As health care re-emerges as a potential leading issue heading into the upcoming 2020 presidential election, a new poll shows that, for many Americans, it’s also a financial issue.
A federal judge has struck down a small-business health insurance plan widely touted by President Donald Trump, the second setback in a week for the administration’s health care initiatives.
The prices hospitals post won’t include the costs of having a doctor look at you, and because insurance often covers some of the cost, it’s unlikely that the price you see will be the price you pay.
Several new laws mandating health insurers cover procedures and instructions for handling certain health conditions are taking effect in Maryland in the new year.
Thousands of uninsured, low-income Virginians will have new health care coverage starting in the new year.
The number of children who are uninsured in the U.S. is on the rise for the first time in nearly a decade, with 276,000 more children going without insurance in President Donald Trump’s first year in office than in 2016.
New rules that began going into effect last month allow sole proprietors and other business owners without employees to form what are known as association health plans, or AHPs.
Roughly 70 percent of Virginia’s 132 cities and counties have only one carrier, and the re-entry by Anthem Healthkeepers will decrease the amount to 45 percent.
Most health insurance companies offering coverage through the individual market say they need to raise rates in the coming year.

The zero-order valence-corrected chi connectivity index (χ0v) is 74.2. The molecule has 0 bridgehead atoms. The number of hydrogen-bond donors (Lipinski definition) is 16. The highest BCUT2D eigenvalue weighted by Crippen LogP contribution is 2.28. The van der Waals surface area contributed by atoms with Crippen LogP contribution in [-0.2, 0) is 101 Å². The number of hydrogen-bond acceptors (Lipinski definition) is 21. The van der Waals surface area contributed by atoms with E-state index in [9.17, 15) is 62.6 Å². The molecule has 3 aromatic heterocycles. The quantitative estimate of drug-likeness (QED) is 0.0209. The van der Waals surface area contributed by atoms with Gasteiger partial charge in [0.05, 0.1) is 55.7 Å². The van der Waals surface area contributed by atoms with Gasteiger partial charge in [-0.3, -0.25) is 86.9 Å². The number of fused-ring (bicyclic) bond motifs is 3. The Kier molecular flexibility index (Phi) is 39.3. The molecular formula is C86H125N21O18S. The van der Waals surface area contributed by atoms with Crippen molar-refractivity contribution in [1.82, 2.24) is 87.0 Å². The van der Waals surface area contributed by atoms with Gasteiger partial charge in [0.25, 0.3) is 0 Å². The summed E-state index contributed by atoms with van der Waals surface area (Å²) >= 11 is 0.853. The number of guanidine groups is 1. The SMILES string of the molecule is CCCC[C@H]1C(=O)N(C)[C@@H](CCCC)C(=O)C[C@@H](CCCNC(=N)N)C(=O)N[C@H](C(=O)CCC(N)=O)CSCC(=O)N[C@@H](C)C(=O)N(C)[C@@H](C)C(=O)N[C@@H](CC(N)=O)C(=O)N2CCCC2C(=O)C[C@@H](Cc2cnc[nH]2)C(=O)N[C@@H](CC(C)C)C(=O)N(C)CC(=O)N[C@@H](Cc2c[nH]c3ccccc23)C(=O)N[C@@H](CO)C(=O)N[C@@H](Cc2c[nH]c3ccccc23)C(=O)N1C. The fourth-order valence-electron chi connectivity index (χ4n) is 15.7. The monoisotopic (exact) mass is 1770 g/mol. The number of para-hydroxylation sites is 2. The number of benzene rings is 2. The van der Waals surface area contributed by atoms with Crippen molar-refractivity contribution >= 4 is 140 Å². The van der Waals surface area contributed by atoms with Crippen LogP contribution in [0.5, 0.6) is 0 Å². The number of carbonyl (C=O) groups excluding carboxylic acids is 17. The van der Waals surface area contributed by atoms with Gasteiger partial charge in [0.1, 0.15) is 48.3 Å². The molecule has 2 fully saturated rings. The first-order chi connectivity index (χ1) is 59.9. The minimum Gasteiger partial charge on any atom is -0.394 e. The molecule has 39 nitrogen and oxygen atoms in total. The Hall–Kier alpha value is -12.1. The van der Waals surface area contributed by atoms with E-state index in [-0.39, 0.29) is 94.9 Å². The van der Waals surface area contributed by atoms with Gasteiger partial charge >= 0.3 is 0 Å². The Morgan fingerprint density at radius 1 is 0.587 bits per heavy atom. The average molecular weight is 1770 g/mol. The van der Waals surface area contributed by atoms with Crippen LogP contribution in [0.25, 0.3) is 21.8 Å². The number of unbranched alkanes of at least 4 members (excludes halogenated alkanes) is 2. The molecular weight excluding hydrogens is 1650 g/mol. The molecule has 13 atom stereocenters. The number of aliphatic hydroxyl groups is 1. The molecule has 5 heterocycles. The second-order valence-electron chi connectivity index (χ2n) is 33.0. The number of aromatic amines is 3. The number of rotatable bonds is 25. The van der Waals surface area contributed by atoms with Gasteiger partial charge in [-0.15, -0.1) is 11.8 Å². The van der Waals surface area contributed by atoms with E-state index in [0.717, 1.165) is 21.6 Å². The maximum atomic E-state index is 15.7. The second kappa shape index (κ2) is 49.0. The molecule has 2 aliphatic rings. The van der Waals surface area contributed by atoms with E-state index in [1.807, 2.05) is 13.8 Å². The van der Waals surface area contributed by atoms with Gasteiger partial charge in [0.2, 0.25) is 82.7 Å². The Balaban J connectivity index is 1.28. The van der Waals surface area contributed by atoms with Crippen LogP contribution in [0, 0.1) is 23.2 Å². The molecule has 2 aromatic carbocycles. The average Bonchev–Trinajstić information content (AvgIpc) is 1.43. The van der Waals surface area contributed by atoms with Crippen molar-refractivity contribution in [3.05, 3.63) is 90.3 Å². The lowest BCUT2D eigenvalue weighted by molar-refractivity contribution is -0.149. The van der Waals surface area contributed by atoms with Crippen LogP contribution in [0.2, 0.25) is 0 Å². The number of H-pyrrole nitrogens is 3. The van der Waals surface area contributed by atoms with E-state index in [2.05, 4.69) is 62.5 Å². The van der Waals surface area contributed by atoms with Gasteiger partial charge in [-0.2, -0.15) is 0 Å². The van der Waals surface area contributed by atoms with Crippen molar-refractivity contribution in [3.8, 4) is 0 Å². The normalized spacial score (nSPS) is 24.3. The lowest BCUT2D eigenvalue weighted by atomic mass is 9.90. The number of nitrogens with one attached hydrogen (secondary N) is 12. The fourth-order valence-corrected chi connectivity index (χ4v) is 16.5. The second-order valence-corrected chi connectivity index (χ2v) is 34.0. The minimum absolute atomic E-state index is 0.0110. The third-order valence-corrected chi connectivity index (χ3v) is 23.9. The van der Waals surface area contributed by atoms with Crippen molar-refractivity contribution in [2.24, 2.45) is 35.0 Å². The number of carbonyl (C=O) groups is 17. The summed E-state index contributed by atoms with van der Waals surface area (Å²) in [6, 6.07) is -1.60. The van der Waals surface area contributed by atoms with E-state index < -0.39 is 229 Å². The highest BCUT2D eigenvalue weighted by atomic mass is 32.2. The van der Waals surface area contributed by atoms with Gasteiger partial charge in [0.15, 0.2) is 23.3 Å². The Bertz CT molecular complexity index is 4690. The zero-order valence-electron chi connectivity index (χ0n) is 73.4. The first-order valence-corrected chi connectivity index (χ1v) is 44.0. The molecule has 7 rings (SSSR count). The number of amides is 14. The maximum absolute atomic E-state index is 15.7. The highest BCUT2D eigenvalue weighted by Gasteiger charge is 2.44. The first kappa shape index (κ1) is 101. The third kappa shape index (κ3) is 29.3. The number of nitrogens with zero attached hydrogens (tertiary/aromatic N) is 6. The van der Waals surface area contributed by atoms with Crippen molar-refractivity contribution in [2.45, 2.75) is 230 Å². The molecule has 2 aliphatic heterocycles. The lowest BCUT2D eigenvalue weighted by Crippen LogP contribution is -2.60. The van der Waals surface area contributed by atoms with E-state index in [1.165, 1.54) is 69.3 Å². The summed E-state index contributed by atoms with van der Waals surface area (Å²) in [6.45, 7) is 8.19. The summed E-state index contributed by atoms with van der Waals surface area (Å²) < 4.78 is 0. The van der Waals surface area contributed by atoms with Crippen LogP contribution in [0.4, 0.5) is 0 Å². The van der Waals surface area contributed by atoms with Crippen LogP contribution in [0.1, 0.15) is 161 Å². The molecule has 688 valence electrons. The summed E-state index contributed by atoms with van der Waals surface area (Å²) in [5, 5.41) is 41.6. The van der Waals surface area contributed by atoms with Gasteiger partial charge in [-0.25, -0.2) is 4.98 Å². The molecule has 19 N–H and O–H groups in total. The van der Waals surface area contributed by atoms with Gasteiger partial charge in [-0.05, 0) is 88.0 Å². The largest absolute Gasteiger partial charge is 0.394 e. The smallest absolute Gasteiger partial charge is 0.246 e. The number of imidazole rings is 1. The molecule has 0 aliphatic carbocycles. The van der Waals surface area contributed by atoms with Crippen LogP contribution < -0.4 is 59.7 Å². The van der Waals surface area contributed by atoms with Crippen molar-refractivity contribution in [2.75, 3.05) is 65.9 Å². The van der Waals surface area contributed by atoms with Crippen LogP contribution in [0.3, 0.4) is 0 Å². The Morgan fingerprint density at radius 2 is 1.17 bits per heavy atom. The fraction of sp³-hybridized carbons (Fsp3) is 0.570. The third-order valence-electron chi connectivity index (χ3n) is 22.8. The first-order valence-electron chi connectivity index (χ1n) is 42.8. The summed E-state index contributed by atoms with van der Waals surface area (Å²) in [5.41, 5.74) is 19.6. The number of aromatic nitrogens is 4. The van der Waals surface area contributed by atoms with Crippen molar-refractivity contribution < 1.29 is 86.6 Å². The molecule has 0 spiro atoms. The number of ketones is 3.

In a bill signing ceremony in Annapolis, Hogan said state leaders had to step in because Congress failed to act: “This problem should have been solved in Washington, but nothing has been done,”
Aetna’s stock has surged after a news report said CVS Health is in talks to buy the insurer in a deal that could be worth more than $60 billion.
Two out of the four insurers in the marketplace revised their rates down from their initial filings, one as much as half of what proposed in D.C.
The White House says in a statement that the Department of Health and Human Services has determined there is no appropriation for cost-sharing reduction payments to insurers under the Obamacare law.
The Maryland Insurance Administration approved premium increases for individual health insurance plans offered in the state for 2018 averaging 33 percent, less than what companies originally asked.
Health insurance companies have submitted average rate increase requests for the 2018 individual plan markets to the Maryland Insurance Administration that range from 18 percent to nearly 59 percent.
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